The side effect of the increase is significant, and we London MPs see it every single day. We see complaints about productivity in London being affected dramatically by the inability of vehicles to get around and make deliveries, because the scale of traffic inside the city is astonishingly large. It is a matter that the Government need to look at carefully, because of the way that the gratification of some people becomes a serious problem for others.
I am conscious of time, but I want to touch on another point as quickly as I can. I am concerned—anybody should be—that Uber’s business model, which I mentioned earlier, is alright for a short period of time when things are getting going. We want companies to get those opportunities and not be trammelled by too much tax—I am an absolute believer in that. However, when an organisation is as large as this and so dominant, there is a genuine reason why we need to look again at the business model. The figures that are most startling are that Uber paid £411,000 in corporation tax in 2016, on a turnover of £23.3 million, and that masks a number of payments. It has set itself up in Holland.
I understand about competition, but my concern is about who ultimately will pay for the roads and the condition that they are in if Uber will not. Black cabs are contributing through their tax and national insurance, as well as other private hire vehicles, many of which have been used regularly and are absolutely above board. They all have to pay through tax and through the way their company tax and regulations are applied, but Uber gets away with making next to no contribution to the state of the roads that it uses in plying its business. Uber keeps saying that it is not the one plying that trade; rather it is the drivers, who are independent, even though the drivers would not be able to ply their trade if Uber was not there. It would be a very different game.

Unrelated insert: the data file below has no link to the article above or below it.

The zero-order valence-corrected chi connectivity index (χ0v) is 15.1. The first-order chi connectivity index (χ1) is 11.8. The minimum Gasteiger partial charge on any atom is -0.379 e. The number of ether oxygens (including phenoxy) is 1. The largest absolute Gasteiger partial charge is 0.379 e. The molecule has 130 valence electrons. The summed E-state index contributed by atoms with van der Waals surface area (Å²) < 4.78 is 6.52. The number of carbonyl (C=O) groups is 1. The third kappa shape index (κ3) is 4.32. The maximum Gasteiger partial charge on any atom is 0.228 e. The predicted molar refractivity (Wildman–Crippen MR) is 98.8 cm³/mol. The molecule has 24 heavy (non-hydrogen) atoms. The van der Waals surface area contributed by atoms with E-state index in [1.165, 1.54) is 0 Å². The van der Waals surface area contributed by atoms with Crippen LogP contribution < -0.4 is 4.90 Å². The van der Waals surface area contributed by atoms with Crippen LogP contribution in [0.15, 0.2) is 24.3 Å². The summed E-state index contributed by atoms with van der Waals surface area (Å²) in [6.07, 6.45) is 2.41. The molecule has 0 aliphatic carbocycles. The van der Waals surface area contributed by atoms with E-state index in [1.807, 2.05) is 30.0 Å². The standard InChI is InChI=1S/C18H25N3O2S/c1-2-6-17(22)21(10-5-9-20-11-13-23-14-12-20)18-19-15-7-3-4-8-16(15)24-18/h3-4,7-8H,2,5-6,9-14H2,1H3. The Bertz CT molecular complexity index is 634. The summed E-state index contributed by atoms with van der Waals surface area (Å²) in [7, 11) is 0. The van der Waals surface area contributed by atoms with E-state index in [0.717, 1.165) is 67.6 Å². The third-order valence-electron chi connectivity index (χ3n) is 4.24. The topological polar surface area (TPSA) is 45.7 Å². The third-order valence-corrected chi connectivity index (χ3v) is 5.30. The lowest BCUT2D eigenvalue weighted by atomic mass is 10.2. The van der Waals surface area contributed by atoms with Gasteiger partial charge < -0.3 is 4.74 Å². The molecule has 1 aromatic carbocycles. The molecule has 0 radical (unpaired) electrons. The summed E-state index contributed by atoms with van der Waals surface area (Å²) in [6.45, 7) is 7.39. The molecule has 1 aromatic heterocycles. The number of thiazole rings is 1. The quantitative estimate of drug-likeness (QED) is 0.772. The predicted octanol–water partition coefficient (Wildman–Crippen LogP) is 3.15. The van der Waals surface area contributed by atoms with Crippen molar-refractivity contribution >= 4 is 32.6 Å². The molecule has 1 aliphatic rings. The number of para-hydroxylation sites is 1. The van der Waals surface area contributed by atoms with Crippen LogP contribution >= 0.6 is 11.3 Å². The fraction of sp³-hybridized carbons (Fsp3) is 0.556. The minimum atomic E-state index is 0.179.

I want to mention some constituents who have seen me about this issue: Ron Nicholson, Martin Franks, Mark Diggin, Steven Tyson and Trevor Board. They are all straightforward people who are trying to earn a living. London’s black cab system is arguably the most admired in the world. It is on all the posters, and I notice that the Ministers for Trade go out selling the idea of coming here to get black cabs. We regulate it incredibly highly. It has to have disabled access; I am enormously proud of that fact. Unlike places such as New York, where it tends to be more of a free-for-all, we genuinely have a seriously good service, with straightforward people who want to do a good job. We regulate black cabs, yet because of the app, they are in competition with an organisation that has to do none of those things, and which has broken the point about hailing from the road. The app makes that almost ancient history. The reality is that Uber drivers are, in essence, getting passengers from the road.
We need to rethink this. We cannot have it both ways; we have to decide. Either we admire and want to continue with a service of regulated vehicles and drivers that produces an excellent service, particularly in central London, or we do not. We cannot have this unfair competition and this unlevel playing field, with higher congestion as a result.
I urge the Minister to take into consideration the consensus, among both London MPs and those who come from other constituencies and use the excellent service here. Now is the time not just to take the report into consideration and do something about the issue, but to genuinely ask the question: do we really value what we have? If we do not, we will lose it, and if we lose it, we will end up in an absolute free-for-all.